Colon Cancer Treatment Stage by Stage
Colorectal cancer (a.k.a. colon cancer) is divided into stages based on where in the colon (your large intestine) the cancer is located and how far it’s spread. “The stage of colon cancer largely dictates what treatments you're eligible for,” says Rishi Jain, M.D., an oncologist specializing in gastrointestinal tract cancers at the Fox Chase Cancer Center in Philadelphia.
What Staging Means
“Staging involves understanding three things. First, you need to know how much the tumor is extending into the wall of the colon. Second, whether there is cancer in any of the lymph nodes by the colon. Then third, whether there is cancer outside of the colon, which is metastatic disease,” explains Leah Biller, M.D., an oncologist at Dana-Farber’s Gastrointestinal Cancer Treatment Center in Boston. To get the answers, doctors use a combination of surgical and clinical procedures, including imaging. The stage of your cancer is on a scale from 0 to 4.
Surgery’s Role in Staging
When doctors remove the tumor, they’re able to tell how far it extends inside the colon wall. They also remove the tissue around it. “The surgeon takes out a big chunk of the colon, a piece on either side of the tumor, to make sure they get the whole thing. And we like them to get at least 12 lymph nodes all in the area of the tumor. Those get looked at by pathology to see if there’s any cancer cells in them,” explains Dr. Biller, who’s also an instructor at Harvard Medical School in Boston.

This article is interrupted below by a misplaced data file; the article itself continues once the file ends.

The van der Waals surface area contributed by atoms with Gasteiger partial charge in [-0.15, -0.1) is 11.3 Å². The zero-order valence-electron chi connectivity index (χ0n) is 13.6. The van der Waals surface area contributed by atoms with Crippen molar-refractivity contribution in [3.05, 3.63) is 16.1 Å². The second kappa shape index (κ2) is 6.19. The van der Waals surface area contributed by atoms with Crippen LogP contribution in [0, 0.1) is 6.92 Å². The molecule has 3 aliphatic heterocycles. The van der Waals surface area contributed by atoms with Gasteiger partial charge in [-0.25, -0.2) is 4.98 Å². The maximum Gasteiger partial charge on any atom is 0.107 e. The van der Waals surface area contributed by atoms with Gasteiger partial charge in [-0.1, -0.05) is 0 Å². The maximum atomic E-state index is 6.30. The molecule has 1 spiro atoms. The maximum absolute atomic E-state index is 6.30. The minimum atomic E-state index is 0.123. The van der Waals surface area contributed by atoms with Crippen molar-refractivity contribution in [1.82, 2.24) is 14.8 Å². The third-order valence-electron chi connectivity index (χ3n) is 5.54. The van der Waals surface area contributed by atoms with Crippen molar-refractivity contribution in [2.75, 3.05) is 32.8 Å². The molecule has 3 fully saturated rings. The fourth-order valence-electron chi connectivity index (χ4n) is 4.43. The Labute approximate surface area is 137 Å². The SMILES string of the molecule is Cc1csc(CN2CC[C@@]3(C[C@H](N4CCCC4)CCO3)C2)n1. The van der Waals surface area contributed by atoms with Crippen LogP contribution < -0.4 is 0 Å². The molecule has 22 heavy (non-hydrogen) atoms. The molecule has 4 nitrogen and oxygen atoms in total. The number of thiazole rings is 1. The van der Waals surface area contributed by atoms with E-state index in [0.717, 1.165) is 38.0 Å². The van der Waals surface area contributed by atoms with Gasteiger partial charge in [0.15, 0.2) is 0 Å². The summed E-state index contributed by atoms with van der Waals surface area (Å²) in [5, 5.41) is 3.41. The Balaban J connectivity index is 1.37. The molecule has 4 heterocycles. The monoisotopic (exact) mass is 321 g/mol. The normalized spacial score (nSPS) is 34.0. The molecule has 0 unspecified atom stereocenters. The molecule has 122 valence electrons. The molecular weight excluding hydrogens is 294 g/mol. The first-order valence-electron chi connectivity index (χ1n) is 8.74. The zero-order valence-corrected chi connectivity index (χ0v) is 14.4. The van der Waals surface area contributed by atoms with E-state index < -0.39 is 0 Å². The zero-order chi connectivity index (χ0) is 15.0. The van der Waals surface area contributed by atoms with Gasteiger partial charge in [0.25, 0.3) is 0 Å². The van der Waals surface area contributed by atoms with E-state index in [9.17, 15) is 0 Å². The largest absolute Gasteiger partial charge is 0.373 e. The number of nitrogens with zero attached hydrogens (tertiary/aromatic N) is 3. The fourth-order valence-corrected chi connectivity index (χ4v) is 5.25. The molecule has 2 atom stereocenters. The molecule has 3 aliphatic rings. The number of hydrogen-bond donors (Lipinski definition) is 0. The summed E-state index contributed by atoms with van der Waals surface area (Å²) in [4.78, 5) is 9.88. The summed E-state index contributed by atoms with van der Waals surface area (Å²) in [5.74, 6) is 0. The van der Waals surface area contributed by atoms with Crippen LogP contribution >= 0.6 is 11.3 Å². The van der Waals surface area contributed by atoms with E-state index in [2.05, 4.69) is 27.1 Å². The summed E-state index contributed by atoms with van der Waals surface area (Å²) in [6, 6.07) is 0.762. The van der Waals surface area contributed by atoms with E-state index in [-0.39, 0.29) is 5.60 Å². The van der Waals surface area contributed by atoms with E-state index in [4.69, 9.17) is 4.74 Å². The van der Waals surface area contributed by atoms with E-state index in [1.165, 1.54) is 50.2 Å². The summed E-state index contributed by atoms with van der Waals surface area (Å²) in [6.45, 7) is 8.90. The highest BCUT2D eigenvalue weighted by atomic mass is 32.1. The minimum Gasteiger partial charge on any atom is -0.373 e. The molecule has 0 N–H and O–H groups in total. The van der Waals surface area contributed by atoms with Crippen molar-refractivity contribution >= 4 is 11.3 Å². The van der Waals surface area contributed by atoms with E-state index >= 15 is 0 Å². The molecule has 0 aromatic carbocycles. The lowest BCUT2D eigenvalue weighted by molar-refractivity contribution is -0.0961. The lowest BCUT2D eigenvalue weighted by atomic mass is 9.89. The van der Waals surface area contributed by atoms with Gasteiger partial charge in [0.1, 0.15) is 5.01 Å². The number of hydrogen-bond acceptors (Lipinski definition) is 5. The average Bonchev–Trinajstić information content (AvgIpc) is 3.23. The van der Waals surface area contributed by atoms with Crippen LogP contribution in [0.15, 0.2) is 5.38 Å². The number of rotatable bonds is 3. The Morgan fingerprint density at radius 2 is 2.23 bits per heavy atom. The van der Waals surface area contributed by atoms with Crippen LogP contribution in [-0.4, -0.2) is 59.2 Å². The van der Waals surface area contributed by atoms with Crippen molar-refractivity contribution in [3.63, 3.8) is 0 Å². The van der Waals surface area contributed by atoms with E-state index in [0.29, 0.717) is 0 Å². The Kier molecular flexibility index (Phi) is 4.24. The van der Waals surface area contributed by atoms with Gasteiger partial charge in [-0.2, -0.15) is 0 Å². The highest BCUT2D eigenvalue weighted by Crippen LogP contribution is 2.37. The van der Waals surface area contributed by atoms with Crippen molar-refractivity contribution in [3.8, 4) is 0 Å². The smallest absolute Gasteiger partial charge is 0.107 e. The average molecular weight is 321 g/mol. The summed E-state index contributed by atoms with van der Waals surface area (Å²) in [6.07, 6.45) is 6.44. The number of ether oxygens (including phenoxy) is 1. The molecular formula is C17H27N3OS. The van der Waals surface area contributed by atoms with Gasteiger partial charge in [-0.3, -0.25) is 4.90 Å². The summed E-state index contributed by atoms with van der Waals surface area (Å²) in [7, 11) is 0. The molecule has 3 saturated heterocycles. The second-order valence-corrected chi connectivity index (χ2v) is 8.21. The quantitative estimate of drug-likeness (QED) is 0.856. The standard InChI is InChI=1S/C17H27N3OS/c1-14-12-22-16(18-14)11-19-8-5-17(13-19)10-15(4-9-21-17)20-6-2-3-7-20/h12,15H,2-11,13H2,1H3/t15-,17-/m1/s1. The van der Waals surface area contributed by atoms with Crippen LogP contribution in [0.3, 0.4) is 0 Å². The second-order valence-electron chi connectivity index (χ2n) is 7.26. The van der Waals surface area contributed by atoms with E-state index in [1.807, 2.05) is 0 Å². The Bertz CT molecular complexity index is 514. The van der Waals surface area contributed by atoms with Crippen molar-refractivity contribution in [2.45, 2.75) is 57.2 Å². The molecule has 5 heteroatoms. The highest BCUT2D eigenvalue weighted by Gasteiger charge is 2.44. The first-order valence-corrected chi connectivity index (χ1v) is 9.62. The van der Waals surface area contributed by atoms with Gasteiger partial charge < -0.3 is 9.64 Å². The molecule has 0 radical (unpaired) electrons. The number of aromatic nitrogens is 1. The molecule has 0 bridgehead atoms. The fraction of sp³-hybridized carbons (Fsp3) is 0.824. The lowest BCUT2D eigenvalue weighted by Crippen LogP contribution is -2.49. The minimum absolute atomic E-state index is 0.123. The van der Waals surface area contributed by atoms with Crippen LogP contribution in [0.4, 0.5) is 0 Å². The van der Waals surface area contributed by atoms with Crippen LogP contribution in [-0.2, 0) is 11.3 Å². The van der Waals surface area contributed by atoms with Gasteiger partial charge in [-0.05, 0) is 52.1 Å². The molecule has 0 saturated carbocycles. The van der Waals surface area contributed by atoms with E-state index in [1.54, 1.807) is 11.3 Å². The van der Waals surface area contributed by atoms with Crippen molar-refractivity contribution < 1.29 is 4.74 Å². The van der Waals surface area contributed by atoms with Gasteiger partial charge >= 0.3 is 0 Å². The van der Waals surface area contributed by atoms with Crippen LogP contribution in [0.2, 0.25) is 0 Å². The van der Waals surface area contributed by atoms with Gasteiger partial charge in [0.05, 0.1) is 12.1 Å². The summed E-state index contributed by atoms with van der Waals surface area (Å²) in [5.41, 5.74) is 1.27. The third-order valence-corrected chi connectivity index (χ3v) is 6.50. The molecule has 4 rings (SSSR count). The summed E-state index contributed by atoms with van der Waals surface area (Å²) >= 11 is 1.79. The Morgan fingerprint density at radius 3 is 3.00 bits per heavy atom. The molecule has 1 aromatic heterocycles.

Imaging’s Role in Staging
Doctors use a computed tomography (CT) scan of your abdomen, lungs, and pelvis to see if the cancer has spread outside the colon. “Sometimes we'll find little tiny things in the liver or in the lung and we don't know, is that cancer or is that just little tiny things that we find incidentally? And that may require more workup with a different type of imaging or a biopsy,” Dr. Biller explains. In that case, you’ll probably get an MRI or PET scan, which give doctors more detailed pictures.
Treating Stage 0
Stage 0 is very early cancer that is many times caught during a colonoscopy, the go-to colon cancer screening test. It’s also known as carcinoma in situ and means there are abnormal cells (sometimes clumping together) in the innermost lining of the colon. Doctors usually cut out these cells during the colonoscopy, and that’s it—treatment done. The odds of Stage 0 cancer coming back are pretty low—one study put it at 1.68% after five years.
Treating Stage 1
The cancer has spread deeper into the wall of your intestine, but not beyond it. Doctors cut out the cancer, and depending on the size of the mass, they may also remove tissue around it. Unless the cancer is found to be “high-grade” (meaning it’ll spread faster), surgery is usually all you need to treat it. Stage 1 cancer can be cured, says Dr. Jain. The 5-year survival rate is 90.2%.
Treating Stage 2